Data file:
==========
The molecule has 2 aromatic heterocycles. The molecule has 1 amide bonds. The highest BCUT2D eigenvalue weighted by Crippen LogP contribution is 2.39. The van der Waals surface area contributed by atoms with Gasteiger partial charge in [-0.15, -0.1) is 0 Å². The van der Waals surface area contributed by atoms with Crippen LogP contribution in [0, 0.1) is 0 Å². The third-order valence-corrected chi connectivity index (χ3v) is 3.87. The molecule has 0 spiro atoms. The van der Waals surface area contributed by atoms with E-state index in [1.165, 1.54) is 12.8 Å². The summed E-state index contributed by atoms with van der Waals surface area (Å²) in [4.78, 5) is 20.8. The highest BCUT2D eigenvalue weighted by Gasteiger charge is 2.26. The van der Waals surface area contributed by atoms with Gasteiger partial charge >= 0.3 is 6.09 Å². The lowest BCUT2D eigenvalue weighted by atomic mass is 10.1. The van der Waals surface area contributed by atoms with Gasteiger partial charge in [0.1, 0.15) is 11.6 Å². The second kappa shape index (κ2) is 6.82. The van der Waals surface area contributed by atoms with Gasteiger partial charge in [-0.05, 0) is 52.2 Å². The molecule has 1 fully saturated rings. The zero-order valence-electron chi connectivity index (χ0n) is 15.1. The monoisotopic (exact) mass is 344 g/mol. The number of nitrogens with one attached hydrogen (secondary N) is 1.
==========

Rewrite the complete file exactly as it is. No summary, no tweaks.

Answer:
The molecule has 2 aromatic heterocycles. The molecule has 1 amide bonds. The highest BCUT2D eigenvalue weighted by Crippen LogP contribution is 2.39. The van der Waals surface area contributed by atoms with Gasteiger partial charge in [-0.15, -0.1) is 0 Å². The van der Waals surface area contributed by atoms with Crippen LogP contribution in [0, 0.1) is 0 Å². The third-order valence-corrected chi connectivity index (χ3v) is 3.87. The molecule has 0 spiro atoms. The van der Waals surface area contributed by atoms with E-state index in [1.165, 1.54) is 12.8 Å². The summed E-state index contributed by atoms with van der Waals surface area (Å²) in [4.78, 5) is 20.8. The highest BCUT2D eigenvalue weighted by Gasteiger charge is 2.26. The van der Waals surface area contributed by atoms with Gasteiger partial charge >= 0.3 is 6.09 Å². The lowest BCUT2D eigenvalue weighted by atomic mass is 10.1. The van der Waals surface area contributed by atoms with Gasteiger partial charge in [0.1, 0.15) is 11.6 Å². The second kappa shape index (κ2) is 6.82. The van der Waals surface area contributed by atoms with Gasteiger partial charge in [-0.05, 0) is 52.2 Å². The molecule has 1 fully saturated rings. The zero-order valence-electron chi connectivity index (χ0n) is 15.1. The monoisotopic (exact) mass is 344 g/mol. The number of nitrogens with one attached hydrogen (secondary N) is 1.